IS CYCLING AN INEXPENSIVE SOLUTION TO PERTH’S TRANSPORT NEEDS?

I’m going to be on ABC720 this afternoon around 3.45pm with Russell Wolf on the question: IS CYCLING AN INEXPENSIVE SOLUTION TO PERTH’S TRANSPORT NEEDS?

An article I put together on the topic is on the C2030 website (which by the way is really worth a look if you are interested in planning better cities) :
http://c2030.landcorp.com.au/topic/256

Fremantle Mayor Brad Pettitt talks bikes, cycleways and relaxed helmet rules.
Cycling has up to now been the neglected tool in the chest of solutions for Perth’s transport problems.Far greater investment in bike lanes and liberalising our helmets laws could see Perth become a more sustainable and less congested city.Perth is undergoing unprecedented population growth. Around a 1000 people are moving into WA each week putting increasing pressure on our already straining transport network. So, what are our options to keep us moving efficiently around our rapidly growing city and deal with traffic congestion that is expected to cost Australia’s capital cities over $20 billion annually by 2020?Perth could of course take the Los Angeles approach and keep building more and bigger highways and freeways but these are extraordinarily expensive. The recently announced Gateway WA airport roads package alone is expected to cost more than $1 billion.

History also shows that that building more roads simply attracts more cars to fill them – holding off congestion only momentarily.

Perth instead needs to be making alternatives to the private car the focus – to both limit congestion and tackle sustainability concerns.

Without a doubt, WA will need a major investment in public transport especially extending train lines and rolling out light rail. But rail is also expensive. For example, light rail costs between $20 and $50 million per kilometre and as a result is likely take many decades to be rolled out to a wide range of suburbs.

Looking to more affordable options, cycling is perhaps the cost-effective response to traffic congestion.

Cycling rates in WA are some of the lowest in the world with the number of people commuting by bicycle falling from 1.8% in 2000 to 1.2% in 2009. By contrast in many western European countries have 10-30% commuting on bikes.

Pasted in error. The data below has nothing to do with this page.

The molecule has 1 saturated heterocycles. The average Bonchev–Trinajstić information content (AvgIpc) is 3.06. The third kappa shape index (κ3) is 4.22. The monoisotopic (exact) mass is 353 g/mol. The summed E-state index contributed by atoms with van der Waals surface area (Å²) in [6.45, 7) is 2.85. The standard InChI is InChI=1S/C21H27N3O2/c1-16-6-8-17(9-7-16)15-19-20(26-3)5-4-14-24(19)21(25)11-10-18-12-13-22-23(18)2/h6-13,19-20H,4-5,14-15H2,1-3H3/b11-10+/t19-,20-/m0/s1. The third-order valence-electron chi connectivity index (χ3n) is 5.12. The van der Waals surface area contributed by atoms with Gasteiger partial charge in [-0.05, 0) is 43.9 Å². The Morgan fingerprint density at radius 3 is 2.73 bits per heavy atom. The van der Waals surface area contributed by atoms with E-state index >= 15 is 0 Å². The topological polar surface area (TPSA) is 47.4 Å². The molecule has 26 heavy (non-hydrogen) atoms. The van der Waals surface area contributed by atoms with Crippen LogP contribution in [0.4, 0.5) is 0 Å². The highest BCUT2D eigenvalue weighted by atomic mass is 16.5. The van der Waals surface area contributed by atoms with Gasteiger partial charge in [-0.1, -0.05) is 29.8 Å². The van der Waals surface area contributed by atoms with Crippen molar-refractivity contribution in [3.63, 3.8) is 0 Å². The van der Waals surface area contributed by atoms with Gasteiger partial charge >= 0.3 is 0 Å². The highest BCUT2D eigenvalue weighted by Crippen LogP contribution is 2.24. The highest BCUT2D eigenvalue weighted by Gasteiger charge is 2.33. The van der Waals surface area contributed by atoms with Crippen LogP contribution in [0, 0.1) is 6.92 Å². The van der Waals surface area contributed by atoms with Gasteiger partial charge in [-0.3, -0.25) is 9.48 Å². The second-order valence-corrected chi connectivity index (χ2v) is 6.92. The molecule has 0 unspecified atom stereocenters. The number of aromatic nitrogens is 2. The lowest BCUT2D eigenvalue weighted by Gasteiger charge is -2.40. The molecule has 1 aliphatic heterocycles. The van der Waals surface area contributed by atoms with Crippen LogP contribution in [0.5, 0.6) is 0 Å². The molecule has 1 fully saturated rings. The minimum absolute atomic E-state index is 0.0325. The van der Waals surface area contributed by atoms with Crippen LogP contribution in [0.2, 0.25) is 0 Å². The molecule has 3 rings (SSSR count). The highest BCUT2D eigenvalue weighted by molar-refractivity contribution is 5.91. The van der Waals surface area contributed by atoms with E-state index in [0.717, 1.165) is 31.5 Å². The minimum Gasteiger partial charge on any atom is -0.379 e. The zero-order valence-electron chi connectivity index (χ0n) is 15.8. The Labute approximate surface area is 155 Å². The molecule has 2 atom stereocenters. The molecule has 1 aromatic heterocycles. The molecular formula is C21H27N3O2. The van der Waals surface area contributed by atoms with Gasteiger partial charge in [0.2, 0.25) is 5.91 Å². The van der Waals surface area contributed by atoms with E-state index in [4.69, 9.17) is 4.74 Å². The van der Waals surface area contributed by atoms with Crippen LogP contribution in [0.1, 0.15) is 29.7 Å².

In Copenhagen the bicycle, with a modal share of 36%, is the most used form of transport for trips to work.

A great thing about cycling is not only is it a healthy and sustainable form of transport but it is also supported by cost effective infrastructure.

Dedicated cycle ways and on-road bike lanes (which are essential to make cycling safer and more appealing to a wider range of riders) are a fraction of the cost of road and rail per kilometre.

But perhaps the most effective way of getting more people on bikes is to relax the mandatory requirements for adults to wear helmets on cycle paths and low-speed roads.

Manfred Neun, the president of the European Cyclists Federation, believes the number of cyclists in WA would treble if helmets were not compulsory.

While this leads to the obvious safety question, the evidence across many countries is that an increase the number of cyclists actually makes cycling safer.

As the number of cyclists doubles, the risk per kilometre falls by 34%.

Cycling has up to now been the neglected tool in the chest of solutions for Perth’s transport problems. Far greater investment in bike lanes and liberalising our helmets laws could see us become the Copenhagen of the South yet.

On your bikes!

About Mayor of Fremantle Brad Pettitt's blog
City of Fremantle Mayor

One Response to IS CYCLING AN INEXPENSIVE SOLUTION TO PERTH’S TRANSPORT NEEDS?

  1. janinemarshall says:

    Nice one, I will be sure to tune in 🙂

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